I also hate the snow. I hate slipping and catching myself before I hit the ground almost as much as P1030252aactually falling down. I hate having to leave extra time to get to the station in the morning, I hate having to remember spare socks and hoping that my boots will hold up to their waterproof bargain and my toes won't be wrinkled and cold when I get to the office. I hate the messy slippery slush left behind after several thousand pedestrians have traipsed through the snow on their way to work, much earlier than me. I hate the way the UK's transport system breaks down when more than an inch of powder lands on the train tracks, roads and airports. Just before Christmas there was an unexpected snowfall about 4 o'clock in the afternoon, a good two inches landed on London with a 'whoomp' and all vehicular transport ceased to function.

P1030253Trains were delayed, cancelled, gave up and went back to their train duvets in their train sheds. Traffic banked up as cars slipped and skidded on roads (hills were impossible) unless they'd managed to get in behind the frantically-deployed army of grit lorries. Buses stopped in case they slid on the road or crashed into shop fronts at three miles per hour, killing everyone on board and spoiling Christmas displays. We got to our next-to-local train station, waited for a bus in the snow only to be told they'd all stopped, then gave up and walked home. It's normally a 30 minute stroll over a grassy heath and along not-unpleasant shop-lined streets, but it took us nearly an hour plodding along in our hiking boots (I exceeded the limits of their waterproofness at about 40 minutes). I held onto my chap's arm with a vice-like grip, paranoid about ice patches and spent the entire walk with my eyes on the ground, placing my feet in a steady, stomping fashion like so many snow-shoed Eskimos before me.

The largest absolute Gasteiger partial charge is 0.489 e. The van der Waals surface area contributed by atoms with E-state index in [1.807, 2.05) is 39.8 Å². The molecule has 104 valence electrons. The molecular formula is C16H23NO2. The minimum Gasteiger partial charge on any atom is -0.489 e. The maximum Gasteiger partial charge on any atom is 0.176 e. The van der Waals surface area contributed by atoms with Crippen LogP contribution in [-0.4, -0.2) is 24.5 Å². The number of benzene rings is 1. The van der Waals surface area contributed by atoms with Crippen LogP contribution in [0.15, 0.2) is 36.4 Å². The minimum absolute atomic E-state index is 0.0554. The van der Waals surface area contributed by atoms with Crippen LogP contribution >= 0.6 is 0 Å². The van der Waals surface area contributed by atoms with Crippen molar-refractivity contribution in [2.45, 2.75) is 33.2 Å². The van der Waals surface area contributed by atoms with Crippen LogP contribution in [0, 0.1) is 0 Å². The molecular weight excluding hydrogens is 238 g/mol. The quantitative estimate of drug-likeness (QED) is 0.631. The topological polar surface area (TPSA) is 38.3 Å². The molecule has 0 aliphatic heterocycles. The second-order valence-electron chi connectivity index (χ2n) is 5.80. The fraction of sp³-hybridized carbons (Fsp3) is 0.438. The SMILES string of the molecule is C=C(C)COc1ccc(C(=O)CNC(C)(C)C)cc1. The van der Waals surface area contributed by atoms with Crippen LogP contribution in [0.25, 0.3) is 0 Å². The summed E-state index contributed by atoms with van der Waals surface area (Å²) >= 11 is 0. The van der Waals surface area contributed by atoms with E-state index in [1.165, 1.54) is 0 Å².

P1030209aOf course later, in my contrary way, I was taking photos from the window of our flat, watching in wonder at the swirling flurries and wondering how long the road surface would stay coated in the snowy frosting before a car (or a grit lorry) came along to destroy the illusion.

I think snow is a bit like action films where the hero beats up the baddie/alien/volcano with an array of heavy artillery, staggering triumphantly through bloody noses, broken ribs and bullet wounds. I like to watch, but faced with actually getting physically involved, I'd rather stay in with a cup of coffee and biscuit if it's all the same.